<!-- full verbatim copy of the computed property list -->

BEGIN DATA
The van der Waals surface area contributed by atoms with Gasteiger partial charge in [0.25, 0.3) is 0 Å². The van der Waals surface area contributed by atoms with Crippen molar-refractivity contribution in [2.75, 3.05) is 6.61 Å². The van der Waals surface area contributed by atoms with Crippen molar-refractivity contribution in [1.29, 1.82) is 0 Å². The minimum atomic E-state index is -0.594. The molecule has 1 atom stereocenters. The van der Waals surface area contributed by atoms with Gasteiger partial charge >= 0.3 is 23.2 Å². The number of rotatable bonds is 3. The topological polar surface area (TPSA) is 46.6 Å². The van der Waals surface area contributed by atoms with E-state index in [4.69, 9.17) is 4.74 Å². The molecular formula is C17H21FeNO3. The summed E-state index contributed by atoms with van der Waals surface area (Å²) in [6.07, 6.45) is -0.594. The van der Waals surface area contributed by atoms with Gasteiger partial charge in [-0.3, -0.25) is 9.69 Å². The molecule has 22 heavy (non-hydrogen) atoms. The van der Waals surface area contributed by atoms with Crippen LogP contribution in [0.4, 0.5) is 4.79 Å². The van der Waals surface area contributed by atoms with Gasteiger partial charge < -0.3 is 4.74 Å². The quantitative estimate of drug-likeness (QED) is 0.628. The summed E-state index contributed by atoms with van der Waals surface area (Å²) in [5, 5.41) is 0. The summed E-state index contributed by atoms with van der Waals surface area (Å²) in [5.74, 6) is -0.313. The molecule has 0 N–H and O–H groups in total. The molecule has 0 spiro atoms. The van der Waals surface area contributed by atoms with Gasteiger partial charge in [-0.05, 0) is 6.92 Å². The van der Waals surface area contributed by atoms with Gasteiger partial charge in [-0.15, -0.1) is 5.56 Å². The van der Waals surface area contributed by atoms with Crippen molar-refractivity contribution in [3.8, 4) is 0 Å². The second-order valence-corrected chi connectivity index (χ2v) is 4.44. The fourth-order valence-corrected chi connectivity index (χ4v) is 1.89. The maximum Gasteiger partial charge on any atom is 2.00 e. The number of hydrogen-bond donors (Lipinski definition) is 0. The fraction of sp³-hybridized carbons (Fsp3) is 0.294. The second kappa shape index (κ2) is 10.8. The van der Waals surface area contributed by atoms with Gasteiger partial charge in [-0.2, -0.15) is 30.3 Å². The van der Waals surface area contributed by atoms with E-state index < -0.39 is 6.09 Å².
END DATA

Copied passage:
The van der Waals surface area contributed by atoms with Gasteiger partial charge in [0.25, 0.3) is 0 Å². The van der Waals surface area contributed by atoms with Crippen molar-refractivity contribution in [2.75, 3.05) is 6.61 Å². The van der Waals surface area contributed by atoms with Crippen molar-refractivity contribution in [1.29, 1.82) is 0 Å². The minimum atomic E-state index is -0.594. The molecule has 1 atom stereocenters. The van der Waals surface area contributed by atoms with Gasteiger partial charge >= 0.3 is 23.2 Å². The number of rotatable bonds is 3. The topological polar surface area (TPSA) is 46.6 Å². The van der Waals surface area contributed by atoms with E-state index in [4.69, 9.17) is 4.74 Å². The molecular formula is C17H21FeNO3. The summed E-state index contributed by atoms with van der Waals surface area (Å²) in [6.07, 6.45) is -0.594. The van der Waals surface area contributed by atoms with Gasteiger partial charge in [-0.3, -0.25) is 9.69 Å². The molecule has 22 heavy (non-hydrogen) atoms. The van der Waals surface area contributed by atoms with Crippen LogP contribution in [0.4, 0.5) is 4.79 Å². The van der Waals surface area contributed by atoms with Gasteiger partial charge < -0.3 is 4.74 Å². The quantitative estimate of drug-likeness (QED) is 0.628. The summed E-state index contributed by atoms with van der Waals surface area (Å²) in [5, 5.41) is 0. The summed E-state index contributed by atoms with van der Waals surface area (Å²) in [5.74, 6) is -0.313. The molecule has 0 N–H and O–H groups in total. The molecule has 0 spiro atoms. The van der Waals surface area contributed by atoms with Gasteiger partial charge in [-0.05, 0) is 6.92 Å². The van der Waals surface area contributed by atoms with Gasteiger partial charge in [-0.15, -0.1) is 5.56 Å². The van der Waals surface area contributed by atoms with Crippen molar-refractivity contribution in [3.8, 4) is 0 Å². The second-order valence-corrected chi connectivity index (χ2v) is 4.44. The fourth-order valence-corrected chi connectivity index (χ4v) is 1.89. The maximum Gasteiger partial charge on any atom is 2.00 e. The number of hydrogen-bond donors (Lipinski definition) is 0. The fraction of sp³-hybridized carbons (Fsp3) is 0.294. The second kappa shape index (κ2) is 10.8. The van der Waals surface area contributed by atoms with Gasteiger partial charge in [-0.2, -0.15) is 30.3 Å². The van der Waals surface area contributed by atoms with E-state index < -0.39 is 6.09 Å².